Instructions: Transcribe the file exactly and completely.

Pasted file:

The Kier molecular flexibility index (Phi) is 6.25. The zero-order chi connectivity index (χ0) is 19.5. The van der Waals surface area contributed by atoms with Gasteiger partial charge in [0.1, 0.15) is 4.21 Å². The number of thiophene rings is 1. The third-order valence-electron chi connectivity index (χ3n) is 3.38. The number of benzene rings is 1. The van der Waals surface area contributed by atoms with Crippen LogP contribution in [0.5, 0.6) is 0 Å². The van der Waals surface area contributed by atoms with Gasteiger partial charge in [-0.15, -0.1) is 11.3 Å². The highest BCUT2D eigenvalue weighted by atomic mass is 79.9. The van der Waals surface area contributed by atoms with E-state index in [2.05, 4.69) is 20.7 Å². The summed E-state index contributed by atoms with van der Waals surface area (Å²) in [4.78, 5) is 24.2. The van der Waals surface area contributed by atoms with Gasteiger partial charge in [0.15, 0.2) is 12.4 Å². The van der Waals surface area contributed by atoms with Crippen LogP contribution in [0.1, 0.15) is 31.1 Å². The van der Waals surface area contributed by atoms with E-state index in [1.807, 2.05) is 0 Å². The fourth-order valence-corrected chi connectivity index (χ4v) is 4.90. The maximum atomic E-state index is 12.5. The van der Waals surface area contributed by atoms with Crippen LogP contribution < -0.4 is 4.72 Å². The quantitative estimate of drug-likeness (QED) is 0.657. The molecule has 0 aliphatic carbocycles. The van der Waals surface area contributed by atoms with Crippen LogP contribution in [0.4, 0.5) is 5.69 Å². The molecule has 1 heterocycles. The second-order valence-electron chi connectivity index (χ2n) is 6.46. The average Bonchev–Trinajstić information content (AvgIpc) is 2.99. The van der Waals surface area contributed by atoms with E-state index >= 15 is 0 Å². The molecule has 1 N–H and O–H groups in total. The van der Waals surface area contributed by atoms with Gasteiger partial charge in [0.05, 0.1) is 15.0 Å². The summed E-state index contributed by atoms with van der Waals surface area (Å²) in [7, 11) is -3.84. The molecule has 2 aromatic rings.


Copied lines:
The Kier molecular flexibility index (Phi) is 6.25. The zero-order chi connectivity index (χ0) is 19.5. The van der Waals surface area contributed by atoms with Gasteiger partial charge in [0.1, 0.15) is 4.21 Å². The number of thiophene rings is 1. The third-order valence-electron chi connectivity index (χ3n) is 3.38. The number of benzene rings is 1. The van der Waals surface area contributed by atoms with Crippen LogP contribution in [0.5, 0.6) is 0 Å². The van der Waals surface area contributed by atoms with Gasteiger partial charge in [-0.15, -0.1) is 11.3 Å². The highest BCUT2D eigenvalue weighted by atomic mass is 79.9. The van der Waals surface area contributed by atoms with E-state index in [2.05, 4.69) is 20.7 Å². The summed E-state index contributed by atoms with van der Waals surface area (Å²) in [4.78, 5) is 24.2. The van der Waals surface area contributed by atoms with Gasteiger partial charge in [0.15, 0.2) is 12.4 Å². The van der Waals surface area contributed by atoms with Crippen LogP contribution in [0.1, 0.15) is 31.1 Å². The van der Waals surface area contributed by atoms with E-state index in [1.807, 2.05) is 0 Å². The fourth-order valence-corrected chi connectivity index (χ4v) is 4.90. The maximum atomic E-state index is 12.5. The van der Waals surface area contributed by atoms with Crippen LogP contribution < -0.4 is 4.72 Å². The quantitative estimate of drug-likeness (QED) is 0.657. The molecule has 0 aliphatic carbocycles. The van der Waals surface area contributed by atoms with Crippen LogP contribution in [0.4, 0.5) is 5.69 Å². The molecule has 1 heterocycles. The second-order valence-electron chi connectivity index (χ2n) is 6.46. The average Bonchev–Trinajstić information content (AvgIpc) is 2.99. The van der Waals surface area contributed by atoms with E-state index >= 15 is 0 Å². The molecule has 1 N–H and O–H groups in total. The van der Waals surface area contributed by atoms with Gasteiger partial charge in [0.05, 0.1) is 15.0 Å². The summed E-state index contributed by atoms with van der Waals surface area (Å²) in [7, 11) is -3.84. The molecule has 2 aromatic rings.